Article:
Lagarde calls for Asian infrastructure focus

2 Sep 15

Infrastructure spending in Asia needs to be better-targeted the International Monetary Fund chief warned, as she called for strengthened fiscal policies to boost the region’s growth and prosperity.

Speaking at a conference in Jakarta on the future of Asia’s finance today, Christine Lagarde expressed concern that the stock market chaos in China, continued slow growth in Japan and falling commodities prices could cause problems for the region.

She praised the region’s use of the lessons of its experience of the 1997 Asian financial crisis to weather both the 2008 global financial crisis and the 2013 so-called “taper tantrum”, which occurred when the US Federal Reserve first signalled that the central bank’s quantitative easing programme was coming to an end.

“By putting in place strong macroeconomic policies and strengthening your financial systems, you withstood instability,” she said.

But she said governments in Asia needed to be ready to take further action and develop tailored fiscal policies for sustained economic growth.

The IMF chief cautioned that the impact of poor roads, railways, ports and water and electricity supply could cause wider problems for Asia’s economic development.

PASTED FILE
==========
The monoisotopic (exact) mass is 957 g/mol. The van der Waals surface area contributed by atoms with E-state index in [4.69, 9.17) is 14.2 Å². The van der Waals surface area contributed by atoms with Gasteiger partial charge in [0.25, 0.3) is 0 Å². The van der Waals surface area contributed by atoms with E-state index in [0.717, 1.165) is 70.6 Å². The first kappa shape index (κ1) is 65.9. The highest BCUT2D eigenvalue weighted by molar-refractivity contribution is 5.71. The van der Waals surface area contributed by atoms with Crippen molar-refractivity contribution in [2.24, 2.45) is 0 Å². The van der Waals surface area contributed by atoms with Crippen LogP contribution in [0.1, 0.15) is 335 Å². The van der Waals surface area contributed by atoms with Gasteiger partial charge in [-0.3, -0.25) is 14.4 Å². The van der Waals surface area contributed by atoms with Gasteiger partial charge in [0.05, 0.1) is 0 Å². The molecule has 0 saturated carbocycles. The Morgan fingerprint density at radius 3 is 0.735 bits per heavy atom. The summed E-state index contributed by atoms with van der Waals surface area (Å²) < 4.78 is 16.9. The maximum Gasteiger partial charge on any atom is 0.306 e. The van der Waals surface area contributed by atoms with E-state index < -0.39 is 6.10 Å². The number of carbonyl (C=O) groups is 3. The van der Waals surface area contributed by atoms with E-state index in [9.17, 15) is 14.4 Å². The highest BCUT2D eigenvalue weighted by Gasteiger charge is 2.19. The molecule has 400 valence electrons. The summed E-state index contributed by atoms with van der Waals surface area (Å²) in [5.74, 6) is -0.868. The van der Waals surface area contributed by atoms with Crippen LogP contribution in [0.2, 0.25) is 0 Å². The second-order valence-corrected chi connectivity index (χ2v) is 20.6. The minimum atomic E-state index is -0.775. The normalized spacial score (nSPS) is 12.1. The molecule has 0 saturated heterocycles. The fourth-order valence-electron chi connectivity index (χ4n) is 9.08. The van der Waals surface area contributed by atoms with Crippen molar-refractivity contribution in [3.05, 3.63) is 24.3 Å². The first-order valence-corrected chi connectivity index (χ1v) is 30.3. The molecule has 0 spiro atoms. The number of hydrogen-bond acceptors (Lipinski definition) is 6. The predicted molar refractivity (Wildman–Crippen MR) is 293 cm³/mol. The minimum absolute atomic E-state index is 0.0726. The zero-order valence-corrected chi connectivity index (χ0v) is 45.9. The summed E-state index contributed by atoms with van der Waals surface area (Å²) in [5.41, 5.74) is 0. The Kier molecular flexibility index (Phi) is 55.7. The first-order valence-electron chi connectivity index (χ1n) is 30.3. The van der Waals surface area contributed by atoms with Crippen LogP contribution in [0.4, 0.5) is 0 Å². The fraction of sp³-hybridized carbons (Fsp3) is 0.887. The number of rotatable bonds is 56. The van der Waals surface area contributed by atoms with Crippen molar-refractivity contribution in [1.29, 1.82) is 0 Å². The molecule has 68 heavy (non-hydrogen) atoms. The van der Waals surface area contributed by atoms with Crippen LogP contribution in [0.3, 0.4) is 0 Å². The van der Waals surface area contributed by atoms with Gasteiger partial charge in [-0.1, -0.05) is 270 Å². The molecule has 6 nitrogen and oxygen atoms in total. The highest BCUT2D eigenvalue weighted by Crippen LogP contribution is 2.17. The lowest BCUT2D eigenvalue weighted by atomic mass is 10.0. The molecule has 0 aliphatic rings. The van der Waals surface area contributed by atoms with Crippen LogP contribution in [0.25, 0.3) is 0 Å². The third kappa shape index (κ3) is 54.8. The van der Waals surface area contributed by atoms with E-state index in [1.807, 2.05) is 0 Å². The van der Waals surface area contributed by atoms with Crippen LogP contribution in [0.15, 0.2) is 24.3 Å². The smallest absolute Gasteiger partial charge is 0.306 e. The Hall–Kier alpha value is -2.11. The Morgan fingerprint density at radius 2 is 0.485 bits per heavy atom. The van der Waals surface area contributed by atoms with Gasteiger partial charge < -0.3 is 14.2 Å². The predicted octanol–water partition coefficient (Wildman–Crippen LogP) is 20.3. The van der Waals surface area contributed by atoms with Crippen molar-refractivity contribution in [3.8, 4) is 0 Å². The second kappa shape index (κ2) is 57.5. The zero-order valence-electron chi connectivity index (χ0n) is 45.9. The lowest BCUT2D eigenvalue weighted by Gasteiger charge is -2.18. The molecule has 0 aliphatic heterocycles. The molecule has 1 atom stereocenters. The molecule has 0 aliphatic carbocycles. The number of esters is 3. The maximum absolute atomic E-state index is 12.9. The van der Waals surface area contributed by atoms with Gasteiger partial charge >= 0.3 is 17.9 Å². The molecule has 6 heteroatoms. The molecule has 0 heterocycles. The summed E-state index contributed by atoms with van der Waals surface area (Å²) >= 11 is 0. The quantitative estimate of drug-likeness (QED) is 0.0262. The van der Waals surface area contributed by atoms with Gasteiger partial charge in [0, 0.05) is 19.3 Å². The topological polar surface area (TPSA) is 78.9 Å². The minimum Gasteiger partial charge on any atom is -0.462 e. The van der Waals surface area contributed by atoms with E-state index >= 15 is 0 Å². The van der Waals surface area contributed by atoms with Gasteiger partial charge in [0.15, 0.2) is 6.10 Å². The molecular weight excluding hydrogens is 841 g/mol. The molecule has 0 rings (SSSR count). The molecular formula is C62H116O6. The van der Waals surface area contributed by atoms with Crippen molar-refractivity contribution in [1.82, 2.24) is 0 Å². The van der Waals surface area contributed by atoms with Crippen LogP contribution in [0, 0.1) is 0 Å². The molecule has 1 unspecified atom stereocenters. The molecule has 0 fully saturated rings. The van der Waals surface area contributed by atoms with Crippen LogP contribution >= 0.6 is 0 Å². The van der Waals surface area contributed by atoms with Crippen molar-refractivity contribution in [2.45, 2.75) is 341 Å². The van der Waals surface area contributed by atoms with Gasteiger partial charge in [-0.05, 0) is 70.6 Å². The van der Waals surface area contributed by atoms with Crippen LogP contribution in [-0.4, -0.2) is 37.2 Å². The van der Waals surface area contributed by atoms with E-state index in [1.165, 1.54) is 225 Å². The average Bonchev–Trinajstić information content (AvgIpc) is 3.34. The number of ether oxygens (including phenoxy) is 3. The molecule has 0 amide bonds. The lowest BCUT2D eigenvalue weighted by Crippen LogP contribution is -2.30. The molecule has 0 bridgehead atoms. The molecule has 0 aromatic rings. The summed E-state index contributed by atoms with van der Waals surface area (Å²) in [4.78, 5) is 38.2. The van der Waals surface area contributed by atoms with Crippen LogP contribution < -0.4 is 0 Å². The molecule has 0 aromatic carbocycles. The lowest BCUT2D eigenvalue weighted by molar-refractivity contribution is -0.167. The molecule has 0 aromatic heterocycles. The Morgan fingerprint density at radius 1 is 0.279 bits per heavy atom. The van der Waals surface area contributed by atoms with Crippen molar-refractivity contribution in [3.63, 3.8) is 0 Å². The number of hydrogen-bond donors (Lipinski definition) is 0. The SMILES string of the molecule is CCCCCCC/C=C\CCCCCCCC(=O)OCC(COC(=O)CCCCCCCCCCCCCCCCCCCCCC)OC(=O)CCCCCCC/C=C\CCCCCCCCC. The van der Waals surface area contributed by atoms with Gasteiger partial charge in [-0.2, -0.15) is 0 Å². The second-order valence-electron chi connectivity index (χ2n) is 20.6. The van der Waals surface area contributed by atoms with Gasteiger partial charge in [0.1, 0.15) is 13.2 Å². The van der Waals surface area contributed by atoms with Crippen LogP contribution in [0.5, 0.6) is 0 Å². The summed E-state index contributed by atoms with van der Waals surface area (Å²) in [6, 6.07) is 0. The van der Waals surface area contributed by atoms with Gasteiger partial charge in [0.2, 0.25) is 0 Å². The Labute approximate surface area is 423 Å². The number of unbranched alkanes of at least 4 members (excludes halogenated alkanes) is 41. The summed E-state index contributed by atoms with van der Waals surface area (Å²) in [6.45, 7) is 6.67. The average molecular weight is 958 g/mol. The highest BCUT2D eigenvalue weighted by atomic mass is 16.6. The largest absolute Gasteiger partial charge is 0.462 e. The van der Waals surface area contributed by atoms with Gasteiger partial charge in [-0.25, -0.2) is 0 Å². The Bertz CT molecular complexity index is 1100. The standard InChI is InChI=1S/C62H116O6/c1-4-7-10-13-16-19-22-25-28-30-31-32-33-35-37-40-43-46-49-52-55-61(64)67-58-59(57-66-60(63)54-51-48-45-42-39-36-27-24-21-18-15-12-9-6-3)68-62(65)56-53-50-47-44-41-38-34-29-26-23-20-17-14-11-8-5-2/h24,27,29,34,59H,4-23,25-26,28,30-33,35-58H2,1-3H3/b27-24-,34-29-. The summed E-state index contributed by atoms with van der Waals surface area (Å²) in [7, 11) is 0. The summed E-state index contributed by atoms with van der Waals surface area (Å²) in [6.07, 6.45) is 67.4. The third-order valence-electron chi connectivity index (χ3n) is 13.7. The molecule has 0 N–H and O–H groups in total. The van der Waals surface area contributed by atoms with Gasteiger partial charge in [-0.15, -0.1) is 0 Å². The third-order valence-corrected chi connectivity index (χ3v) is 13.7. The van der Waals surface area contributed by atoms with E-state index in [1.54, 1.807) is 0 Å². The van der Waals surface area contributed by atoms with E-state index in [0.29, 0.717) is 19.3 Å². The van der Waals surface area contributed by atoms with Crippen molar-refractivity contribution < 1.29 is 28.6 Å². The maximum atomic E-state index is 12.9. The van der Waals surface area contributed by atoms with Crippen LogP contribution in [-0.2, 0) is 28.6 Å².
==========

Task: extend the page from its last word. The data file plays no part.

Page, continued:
“That calls for strengthened fiscal policies—something the IMF can assist with—including careful planning, effective spending controls and improved mobilisation of tax revenue,” she said.

The Asian Development Bank estimates that Asia’s infrastructure needs will be $8.3 trillion over the next decade. But Lagarde said “public money is not enough” to achieve the region’s infrastructure needs.

“Infrastructure also requires capital markets to provide new sources of private financing—including risk capital from infrastructure funds that can be sold to long-term investors. It requires credit insurance,” she said.

“That said, private investment—and this does not apply to infrastructure alone—also must be built on the foundation of an attractive business environment. That means improved governance—well-designed and transparent regulations and an intolerance of corruption. This can strengthen the expectation that risk and return will be able to achieve the right balance.”

She also said better access to financial systems, which shifted away from traditional banking practices, would enable new trade opportunities and boost the productivity of a growing labour market. She also noted that consumers would benefit from new financial services like home mortgages, auto financing, insurance products and pensions. 

  • Judith Ugwumadu
    Judith Ugwumadu

    Judith writes about public finance, public services and economics across Public Finance International and Public Finance. She previously undertook reporting stints at Financial Adviser, Global Security Finance and The Sunday Express.

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